HUNDREDS of people braved the cold waters at Whitmore Bay on Barry Island earlier today, as the annual New Year's Day Swim drew in what is believed to be the highest number of participants in its history.

Between five and six-hundred people are estimated to have taken part in the swim, with hundreds more watching on from the beach as the entrants took to the water.

Event organiser and co-founder Rob Salter blew the klaxon at 12pm this afternoon to give swimmers the signal to enter the water, with many electing to sprint their way down to the water's edge before diving into the cold sea.

Despite unexpected blue skies and sunshine making conditions a little less unfriendly than they may have been, participants agreed it was nonetheless a particularly fresh way to kickstart the New Year.

Laura, 29, said: "It was okay when I went in, but once I reached the lifeguards that's when it started to get pretty cold."

And Helen, from Llantwit Major, agreed: "It was very cold, I couldn't feel my feet," she said.

Kerry Tucker and her family were among a large number of those taking part in fancy dress, and echoed the sentiments of many that the swim had been a brilliant experience.

Ms Tucker said: "It's my third time doing it. We come back every year because even though it's cold, it's fun.

"The excitement and the adrenaline running in with a huge crowd is brilliant.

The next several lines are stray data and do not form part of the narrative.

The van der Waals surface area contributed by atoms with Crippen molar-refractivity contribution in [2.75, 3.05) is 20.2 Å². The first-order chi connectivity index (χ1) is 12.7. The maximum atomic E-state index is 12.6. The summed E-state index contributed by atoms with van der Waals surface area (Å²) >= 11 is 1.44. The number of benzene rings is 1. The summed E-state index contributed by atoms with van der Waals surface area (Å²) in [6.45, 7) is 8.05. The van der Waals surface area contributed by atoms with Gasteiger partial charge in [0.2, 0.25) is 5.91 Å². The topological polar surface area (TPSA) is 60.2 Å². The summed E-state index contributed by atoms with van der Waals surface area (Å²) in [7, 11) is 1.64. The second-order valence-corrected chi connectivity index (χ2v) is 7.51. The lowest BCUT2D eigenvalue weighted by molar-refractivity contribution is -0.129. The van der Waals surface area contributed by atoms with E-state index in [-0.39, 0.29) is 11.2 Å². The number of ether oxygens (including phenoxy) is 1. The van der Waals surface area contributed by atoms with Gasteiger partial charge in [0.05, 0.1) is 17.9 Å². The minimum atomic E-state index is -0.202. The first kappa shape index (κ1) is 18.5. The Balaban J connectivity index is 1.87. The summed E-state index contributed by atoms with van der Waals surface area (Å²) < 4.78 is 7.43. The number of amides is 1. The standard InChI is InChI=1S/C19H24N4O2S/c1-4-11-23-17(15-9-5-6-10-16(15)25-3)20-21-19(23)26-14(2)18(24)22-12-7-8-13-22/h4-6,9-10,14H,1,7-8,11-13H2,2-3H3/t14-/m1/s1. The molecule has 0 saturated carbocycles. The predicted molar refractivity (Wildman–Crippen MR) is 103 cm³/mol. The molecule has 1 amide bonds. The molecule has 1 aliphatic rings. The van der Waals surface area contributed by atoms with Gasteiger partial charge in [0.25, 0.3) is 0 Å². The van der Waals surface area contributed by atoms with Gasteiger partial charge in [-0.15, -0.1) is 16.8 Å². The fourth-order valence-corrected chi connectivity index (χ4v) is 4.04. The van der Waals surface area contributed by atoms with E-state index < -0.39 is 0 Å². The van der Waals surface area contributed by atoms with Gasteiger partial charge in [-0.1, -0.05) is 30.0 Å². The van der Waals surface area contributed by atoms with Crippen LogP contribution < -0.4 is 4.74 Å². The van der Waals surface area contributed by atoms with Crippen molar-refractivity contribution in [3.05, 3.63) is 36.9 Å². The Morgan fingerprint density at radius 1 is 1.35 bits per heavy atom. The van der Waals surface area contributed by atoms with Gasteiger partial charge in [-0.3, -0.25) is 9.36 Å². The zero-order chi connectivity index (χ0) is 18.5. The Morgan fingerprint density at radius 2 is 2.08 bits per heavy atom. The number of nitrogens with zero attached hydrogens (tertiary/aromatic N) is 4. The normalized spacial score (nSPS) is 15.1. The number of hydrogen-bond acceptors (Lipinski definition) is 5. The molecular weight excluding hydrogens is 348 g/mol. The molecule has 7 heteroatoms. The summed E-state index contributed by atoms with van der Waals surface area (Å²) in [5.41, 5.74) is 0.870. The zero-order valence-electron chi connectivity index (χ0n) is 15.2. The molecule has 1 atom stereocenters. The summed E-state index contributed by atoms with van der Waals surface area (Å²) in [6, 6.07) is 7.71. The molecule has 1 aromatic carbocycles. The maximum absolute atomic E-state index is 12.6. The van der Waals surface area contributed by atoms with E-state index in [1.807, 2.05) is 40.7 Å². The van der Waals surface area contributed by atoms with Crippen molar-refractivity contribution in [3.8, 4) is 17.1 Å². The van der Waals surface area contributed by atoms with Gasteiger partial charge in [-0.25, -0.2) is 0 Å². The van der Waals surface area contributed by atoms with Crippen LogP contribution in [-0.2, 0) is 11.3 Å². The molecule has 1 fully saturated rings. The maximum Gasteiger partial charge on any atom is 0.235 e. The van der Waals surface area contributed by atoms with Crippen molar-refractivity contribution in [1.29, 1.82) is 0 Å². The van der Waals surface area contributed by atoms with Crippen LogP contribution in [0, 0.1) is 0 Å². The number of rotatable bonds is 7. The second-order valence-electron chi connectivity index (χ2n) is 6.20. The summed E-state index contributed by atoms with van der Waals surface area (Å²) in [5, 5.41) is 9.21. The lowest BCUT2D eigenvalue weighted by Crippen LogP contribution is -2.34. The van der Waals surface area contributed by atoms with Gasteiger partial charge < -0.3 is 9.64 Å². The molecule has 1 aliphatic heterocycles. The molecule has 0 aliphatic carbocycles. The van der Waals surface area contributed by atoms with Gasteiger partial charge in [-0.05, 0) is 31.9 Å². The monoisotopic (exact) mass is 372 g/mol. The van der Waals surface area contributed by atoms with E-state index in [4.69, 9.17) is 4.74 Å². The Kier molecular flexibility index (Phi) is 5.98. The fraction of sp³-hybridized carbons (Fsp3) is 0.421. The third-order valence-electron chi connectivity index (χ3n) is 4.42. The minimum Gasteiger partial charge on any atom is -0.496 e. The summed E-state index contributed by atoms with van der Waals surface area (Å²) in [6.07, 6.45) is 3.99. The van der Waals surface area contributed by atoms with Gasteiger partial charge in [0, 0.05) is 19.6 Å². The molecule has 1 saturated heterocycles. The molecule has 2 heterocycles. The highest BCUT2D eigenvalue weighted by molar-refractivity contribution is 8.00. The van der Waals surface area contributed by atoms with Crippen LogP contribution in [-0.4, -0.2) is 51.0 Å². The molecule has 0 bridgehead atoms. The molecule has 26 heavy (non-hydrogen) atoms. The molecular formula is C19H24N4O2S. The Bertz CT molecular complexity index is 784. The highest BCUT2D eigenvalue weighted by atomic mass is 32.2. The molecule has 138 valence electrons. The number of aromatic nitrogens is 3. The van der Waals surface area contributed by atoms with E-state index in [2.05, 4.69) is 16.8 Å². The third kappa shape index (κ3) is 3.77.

"You can recover from your hangover quite easily running into the sea!"

The event has been hosted every year since 1986, when the idea was first conceived by organiser Rob Salter and a group of his friends who had dared each other to go for a seaside swim on New Year's Day. After humble beginnings with only around half a dozen participants, the event has grown significantly over the past decade to become one of the biggest organised New Year swims in Wales.

Mr Salter, 53, said he believed the event was the biggest yet, adding that he intended to keep on growing it in the years to come.

"I think today’s probably the biggest one we’ve had. I’d estimate there were between five and six hundred people in the water," he said.

"We'd definitely like to keep growing it. It's quite easy to run, there's not a lot of paperwork to it. The Whitmore Bay Life Guards look after the health and safety side of it, the council are really good at supporting it and it ties in nicely with the parkrun as well."

The swim has also taken on a charitable angle in recent years, with Velindre's Headfirst brain tumour appeal the benefactors of this year's event.

Barry resident Judith Dutton approached the event organisers to arrange the partnership, after her son Leighton was diagnosed with a brain tumour in early 2017.

"It’s not easy, it’s been a very tough year," said Ms Dutton.

"My son had a brain tumour during 2017, and in 2016, he did the swim for me because I had a brain haemorrhage five years ago.

"Leighton did it in this costume last year, so I did it in the same costume this year for him.

"It’s pretty inspiring once you’re down there, everyone feels that they’re doing it for something.

"I’d like to raise £1,000, that would be really nice, to support people who have to go through times like the year I’ve just had."